The bad news is that you’re going to have to shop, and you may have to get your hands dirty.  I’m going to share with you the “Workstation Algorithm”, wherein we try to get the best performing, true Workstation for the least cost (not including the cost of your time).  If you’re like me, you spend a lot of time looking before you leap.  If you’re REALLY like me, you look and look and finally choose not to leap at all.

Let’s leap, though.  I’m serious about building my own rig and doing CAD work freelance.  I’m even serious about helping other people get CAD rigs.  CAD is the future.  3D printing is here, and it’s getting ever better and ever cheaper.  I hope my kids will be designing their own toys.  It’s totally possible.

First off, you’re going to need some shopping music.  Might I recommend this Pandora station, or perhaps this album?  (I just did.)

Second, you’re going to need to understand what we’re looking for:

Shopping List
Processors/Cooling System  (Notice the plurality?  You need more than one.)
Dual Socket Motherboard
ECC Memory
Graphics Card
Power Supply

I’ll leave the monitor/keyboard/mouse situation up to you.  You know what you like, and you can find used monitors for reasonable prices at several places online.

Now, there are multiple approaches to this endeavor.  We’re going to take the hard road first, because we’re math people and math people always do things the hard way first and then learn the shortcuts that make them say to themselves, “WHY DID I JUST SUFFER THROUGH ALL OF THAT HARD WORK WHEN I COULD HAVE JUST _______?”  (Everyone does that, right?)

Approach 1: Build your workstation from piece parts!

Alright, I know that some of you are scrolling right past this section.  You might just want the easy way out, or you might have a fear of tinkering with computers.  No matter how you go about this, to get the best workstation for the lowest price, you’re going to have to open a computer case and replace some things.  Later on, we’ll buy an existing workstation and upgrade it to “modern standards of performance.”  Now, if you can’t handle that, feel free to bail on this whole project.  It’s cool.  Just go.  You don’t want it bad enough.


If you read the other posts about this project, you know that you need processors that know what to do with error-checking RAM.  In other words, you know that you need actual workstation/server processors.  Intel makes the Xeon line, and AMD makes the Opteron line.  I’ve already abandoned AMD, because I found it difficult to find Operton processors with the performance I needed at the price I wanted.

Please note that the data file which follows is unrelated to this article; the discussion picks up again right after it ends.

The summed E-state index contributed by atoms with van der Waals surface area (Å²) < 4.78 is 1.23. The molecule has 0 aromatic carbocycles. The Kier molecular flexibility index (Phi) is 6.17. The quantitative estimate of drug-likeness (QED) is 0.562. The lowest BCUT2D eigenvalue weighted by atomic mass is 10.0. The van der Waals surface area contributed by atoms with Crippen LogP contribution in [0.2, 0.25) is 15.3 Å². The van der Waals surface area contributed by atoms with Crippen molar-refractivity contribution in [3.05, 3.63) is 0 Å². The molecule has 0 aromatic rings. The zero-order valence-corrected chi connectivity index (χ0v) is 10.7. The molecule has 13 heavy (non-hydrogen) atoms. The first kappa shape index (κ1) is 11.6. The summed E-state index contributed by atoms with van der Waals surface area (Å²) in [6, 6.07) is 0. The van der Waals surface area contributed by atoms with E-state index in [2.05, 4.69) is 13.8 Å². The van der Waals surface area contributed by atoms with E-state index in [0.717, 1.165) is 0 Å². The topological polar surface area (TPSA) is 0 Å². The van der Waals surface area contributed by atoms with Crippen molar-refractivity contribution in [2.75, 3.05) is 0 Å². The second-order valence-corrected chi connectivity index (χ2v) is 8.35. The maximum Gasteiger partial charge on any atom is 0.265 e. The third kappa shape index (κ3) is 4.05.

So, in this post we’re basically only going to shop for Xeon processors.  First, open up  You’re looking at a list of benchmarked systems running multiple processors.  At the top of the list, you’ll see the latest and greatest processors smashing through benchmarks with ratings somewhere around 30,000.  You can’t afford these processors.  On the right side of the list you’ll notice the prices.  The price shown is the total for two processors.

As a starting point, the workstation I use at work ranks around 8,000 on the benchmark list.  It runs Solidworks 2014 while I have tons of other stuff going on.  I max out all of the cores when I render, and rendering takes a while.  So, start your search for a set of processors around the 8,000 range.  You’ll quickly notice that even some of these are expensive as hell.  Don’t worry.  These processors are typically 3-5 years old, and can be found used for reasonable prices.  However, YOU ARE GOING TO HAVE TO DO SOME LEG WORK to find out what can be had for what price.

But, because I’m a pretty cool guy, who doesn’t afraid of anythin, I’ll do a little bit of the work for you.  The table below shows an ESTIMATED cost for 2ea of the processor described, the benchmark listed at, and the socket.  (All values are as of 5/31/15, and are not guaranteed to be accurate.)  The socket is important because it will determine what motherboard you can use.  Please be aware: You need a workstation motherboard, not a server motherboard.  This is important when you go shopping for motherboards, which is coming up next.  Just to jump ahead some: The X7350 at the top of the list uses Socket 604.  This is an old, old processor, and it supports old, old technology.  The RAM you need will be relatively slow, the motherboard will be hard to find, etc.  It looks like an amazing deal, but it’s likely to be more trouble than its worth.


You will need a cooling system for these processors!  Browse your favorite computer retailer’s website for Heatsink/fan combinations that are compatible with the processor’s socket.  Also, keep in mind form-factor.  Just for example, an LGA1366 heatsink with fan costs about $30.

Processor prices are round-about, and do not include heat sinks/cooling systems.

Processor Socket Price (for 2) Benchmark Benchmark/$ Link
X7350 @ 2.93GHz 604 $25.00 9,238 369.5
X5560 @ 2.80GHz LGA1366 $40.00 9515 237.9
X5550 @ 2.67GHz LGA1366 $40.00 9,233 230.8
E5620 @ 2.40GHz LGA1366 $40.00 8,286 207.2
E5540 @ 2.53GHz LGA1366 $40.00 8,079 202.0